I love the company I work for. It’s fast-paced and exciting, filled with talented and friendly people. We share a common purpose, and a lot is invested into our development, learning and care. For my first three months, I felt like I was flying. After working in the public sector, the level to which employees were cared for was (and still is) astounding. I learnt fast, made connections and did my work well.
And then debilitating anxiety set in.
In a hyper-competitive environment full of talent, in which growth and achievement was (rightly) prized, I became obsessed with how well I was doing in comparison to others, measuring the time I had been at the company against others and trying to gauge my success, and what else I could do. In short, I was trying too hard.
Although the quality of my work didn’t suffer, I knew that this anxiety was holding me back – I was second guessing myself, and my confidence felt like a front. Ironically, I knew that if I could just relax, “be myself” (what does this actually mean, anyway?) and focus on my work instead of potential outcomes, that I would perform much better. But how to do this?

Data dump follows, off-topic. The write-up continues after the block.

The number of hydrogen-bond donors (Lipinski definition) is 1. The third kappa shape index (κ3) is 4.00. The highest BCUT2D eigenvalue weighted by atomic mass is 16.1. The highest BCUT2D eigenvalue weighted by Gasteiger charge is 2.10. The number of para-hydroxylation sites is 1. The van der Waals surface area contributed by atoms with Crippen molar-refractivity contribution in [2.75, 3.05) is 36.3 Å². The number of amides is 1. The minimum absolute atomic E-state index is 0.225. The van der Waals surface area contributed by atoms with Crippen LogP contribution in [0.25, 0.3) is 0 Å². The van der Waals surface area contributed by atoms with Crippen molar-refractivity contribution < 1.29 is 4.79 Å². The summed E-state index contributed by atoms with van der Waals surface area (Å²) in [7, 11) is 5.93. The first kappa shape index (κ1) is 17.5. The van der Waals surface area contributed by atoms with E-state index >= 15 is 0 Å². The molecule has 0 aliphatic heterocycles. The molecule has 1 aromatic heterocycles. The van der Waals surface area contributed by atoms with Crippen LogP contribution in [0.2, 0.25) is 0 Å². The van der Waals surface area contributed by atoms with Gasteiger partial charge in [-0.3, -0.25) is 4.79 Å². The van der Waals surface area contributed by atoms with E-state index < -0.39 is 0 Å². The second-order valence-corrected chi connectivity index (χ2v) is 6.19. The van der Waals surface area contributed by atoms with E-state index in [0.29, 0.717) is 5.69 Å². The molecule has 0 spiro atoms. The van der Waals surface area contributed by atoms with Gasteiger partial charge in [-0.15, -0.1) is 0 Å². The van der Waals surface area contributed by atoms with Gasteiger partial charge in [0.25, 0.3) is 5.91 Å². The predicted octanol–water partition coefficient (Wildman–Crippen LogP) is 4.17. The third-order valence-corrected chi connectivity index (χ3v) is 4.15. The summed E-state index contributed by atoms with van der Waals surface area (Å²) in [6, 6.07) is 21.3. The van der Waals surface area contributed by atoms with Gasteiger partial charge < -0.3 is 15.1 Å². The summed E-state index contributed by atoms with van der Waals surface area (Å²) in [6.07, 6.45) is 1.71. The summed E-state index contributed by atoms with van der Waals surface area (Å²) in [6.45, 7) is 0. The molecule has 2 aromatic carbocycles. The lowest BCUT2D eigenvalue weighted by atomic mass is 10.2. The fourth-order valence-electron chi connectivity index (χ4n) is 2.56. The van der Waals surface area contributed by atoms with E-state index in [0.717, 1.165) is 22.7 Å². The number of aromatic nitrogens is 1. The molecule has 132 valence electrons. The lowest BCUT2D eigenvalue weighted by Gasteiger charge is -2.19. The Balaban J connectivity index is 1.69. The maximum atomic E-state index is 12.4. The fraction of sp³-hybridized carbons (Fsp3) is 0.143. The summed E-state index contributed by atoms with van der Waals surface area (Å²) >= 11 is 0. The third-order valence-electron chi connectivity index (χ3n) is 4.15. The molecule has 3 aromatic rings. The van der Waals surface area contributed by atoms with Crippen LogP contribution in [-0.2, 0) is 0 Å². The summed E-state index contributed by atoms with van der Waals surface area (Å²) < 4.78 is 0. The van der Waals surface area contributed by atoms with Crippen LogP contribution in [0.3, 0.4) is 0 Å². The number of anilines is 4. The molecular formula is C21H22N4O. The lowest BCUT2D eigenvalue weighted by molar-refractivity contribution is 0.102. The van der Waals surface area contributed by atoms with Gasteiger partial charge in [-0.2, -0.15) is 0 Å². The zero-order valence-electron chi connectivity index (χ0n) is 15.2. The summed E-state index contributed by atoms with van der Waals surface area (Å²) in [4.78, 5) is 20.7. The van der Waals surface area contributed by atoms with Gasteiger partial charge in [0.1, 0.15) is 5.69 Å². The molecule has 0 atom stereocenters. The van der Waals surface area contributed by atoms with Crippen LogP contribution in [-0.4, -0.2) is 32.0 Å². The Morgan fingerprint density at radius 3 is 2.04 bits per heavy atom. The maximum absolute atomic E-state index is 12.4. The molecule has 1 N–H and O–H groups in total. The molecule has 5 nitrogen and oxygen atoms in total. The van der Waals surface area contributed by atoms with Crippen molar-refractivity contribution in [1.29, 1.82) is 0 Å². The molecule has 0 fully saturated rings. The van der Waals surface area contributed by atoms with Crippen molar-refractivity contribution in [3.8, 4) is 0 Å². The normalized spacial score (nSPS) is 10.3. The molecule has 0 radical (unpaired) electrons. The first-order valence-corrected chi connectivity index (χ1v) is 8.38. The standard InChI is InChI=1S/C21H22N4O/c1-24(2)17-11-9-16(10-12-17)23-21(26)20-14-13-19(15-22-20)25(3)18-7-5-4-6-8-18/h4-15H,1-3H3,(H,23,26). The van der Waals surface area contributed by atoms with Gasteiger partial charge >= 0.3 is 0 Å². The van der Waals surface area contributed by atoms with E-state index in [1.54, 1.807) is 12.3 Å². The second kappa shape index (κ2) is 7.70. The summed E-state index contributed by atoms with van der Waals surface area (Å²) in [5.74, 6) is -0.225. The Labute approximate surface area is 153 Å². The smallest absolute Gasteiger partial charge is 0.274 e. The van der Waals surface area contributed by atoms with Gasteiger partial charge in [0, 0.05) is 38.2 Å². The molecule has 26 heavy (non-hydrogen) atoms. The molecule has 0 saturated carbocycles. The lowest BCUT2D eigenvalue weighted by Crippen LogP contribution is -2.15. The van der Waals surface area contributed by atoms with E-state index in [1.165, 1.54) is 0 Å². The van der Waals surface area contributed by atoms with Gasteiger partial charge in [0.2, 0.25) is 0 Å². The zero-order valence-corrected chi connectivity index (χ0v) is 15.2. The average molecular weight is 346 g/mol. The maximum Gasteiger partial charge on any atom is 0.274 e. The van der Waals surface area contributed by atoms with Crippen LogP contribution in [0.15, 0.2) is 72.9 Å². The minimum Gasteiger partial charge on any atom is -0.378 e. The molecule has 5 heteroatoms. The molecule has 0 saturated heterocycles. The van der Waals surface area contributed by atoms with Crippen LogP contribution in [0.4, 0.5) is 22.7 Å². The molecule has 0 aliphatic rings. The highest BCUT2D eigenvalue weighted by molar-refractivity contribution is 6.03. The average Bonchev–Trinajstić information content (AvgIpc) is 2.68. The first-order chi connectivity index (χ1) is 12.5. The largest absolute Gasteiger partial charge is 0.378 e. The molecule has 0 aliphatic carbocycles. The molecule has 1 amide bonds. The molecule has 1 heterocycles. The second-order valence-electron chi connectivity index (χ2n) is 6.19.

I felt ashamed of the anxiety I felt at my dream company, but as I emerged out of this fog, I realised that it wasn’t – it couldn’t – just be me. As a competitive, empathetic person who is pretty eager to please and really wants to do well, I was bound to pick up on all the energy in the office and internalise it. Workplace anxiety is something we don’t really talk about, perhaps because we think it reflects badly on ourselves. But although it may stem from ourselves and our own place in an organisation, it’s important for us – and our organisations – to start talking about it.
It may be a good place to note that workplace anxiety differs from generalised anxiety, or GAD – Generalised Anxiety Disorder. Although there may be an overlap, I’m specifically referring to the anxiety that stems from your work and that you experience in your workplace.